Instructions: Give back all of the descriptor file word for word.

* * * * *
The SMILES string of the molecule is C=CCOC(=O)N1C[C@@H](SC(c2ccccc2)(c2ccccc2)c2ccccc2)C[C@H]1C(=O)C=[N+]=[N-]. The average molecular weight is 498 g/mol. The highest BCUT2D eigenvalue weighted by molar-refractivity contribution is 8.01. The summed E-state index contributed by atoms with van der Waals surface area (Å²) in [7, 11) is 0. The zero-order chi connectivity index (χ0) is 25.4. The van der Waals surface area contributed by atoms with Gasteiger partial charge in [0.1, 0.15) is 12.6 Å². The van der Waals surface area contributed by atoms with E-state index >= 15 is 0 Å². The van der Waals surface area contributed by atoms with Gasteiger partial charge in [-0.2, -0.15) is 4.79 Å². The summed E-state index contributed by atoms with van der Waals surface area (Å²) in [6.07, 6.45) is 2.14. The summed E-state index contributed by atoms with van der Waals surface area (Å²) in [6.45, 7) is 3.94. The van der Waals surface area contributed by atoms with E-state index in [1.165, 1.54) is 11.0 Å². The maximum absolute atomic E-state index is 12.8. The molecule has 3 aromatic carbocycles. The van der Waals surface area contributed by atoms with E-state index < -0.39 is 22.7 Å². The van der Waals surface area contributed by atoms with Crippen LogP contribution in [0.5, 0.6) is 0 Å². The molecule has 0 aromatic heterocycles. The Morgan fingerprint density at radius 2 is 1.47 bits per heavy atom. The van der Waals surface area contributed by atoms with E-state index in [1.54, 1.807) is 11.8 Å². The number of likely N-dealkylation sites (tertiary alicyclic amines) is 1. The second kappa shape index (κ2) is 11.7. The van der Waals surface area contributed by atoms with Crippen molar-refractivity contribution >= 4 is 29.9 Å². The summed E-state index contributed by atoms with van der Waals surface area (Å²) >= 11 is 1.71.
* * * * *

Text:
The SMILES string of the molecule is C=CCOC(=O)N1C[C@@H](SC(c2ccccc2)(c2ccccc2)c2ccccc2)C[C@H]1C(=O)C=[N+]=[N-]. The average molecular weight is 498 g/mol. The highest BCUT2D eigenvalue weighted by molar-refractivity contribution is 8.01. The summed E-state index contributed by atoms with van der Waals surface area (Å²) in [7, 11) is 0. The zero-order chi connectivity index (χ0) is 25.4. The van der Waals surface area contributed by atoms with Gasteiger partial charge in [0.1, 0.15) is 12.6 Å². The van der Waals surface area contributed by atoms with E-state index >= 15 is 0 Å². The van der Waals surface area contributed by atoms with Gasteiger partial charge in [-0.2, -0.15) is 4.79 Å². The summed E-state index contributed by atoms with van der Waals surface area (Å²) in [6.07, 6.45) is 2.14. The summed E-state index contributed by atoms with van der Waals surface area (Å²) in [6.45, 7) is 3.94. The van der Waals surface area contributed by atoms with E-state index in [1.165, 1.54) is 11.0 Å². The maximum absolute atomic E-state index is 12.8. The molecule has 3 aromatic carbocycles. The van der Waals surface area contributed by atoms with E-state index < -0.39 is 22.7 Å². The van der Waals surface area contributed by atoms with Crippen LogP contribution in [0.5, 0.6) is 0 Å². The molecule has 0 aromatic heterocycles. The Morgan fingerprint density at radius 2 is 1.47 bits per heavy atom. The van der Waals surface area contributed by atoms with E-state index in [1.54, 1.807) is 11.8 Å². The number of likely N-dealkylation sites (tertiary alicyclic amines) is 1. The second kappa shape index (κ2) is 11.7. The van der Waals surface area contributed by atoms with Crippen molar-refractivity contribution >= 4 is 29.9 Å². The summed E-state index contributed by atoms with van der Waals surface area (Å²) >= 11 is 1.71.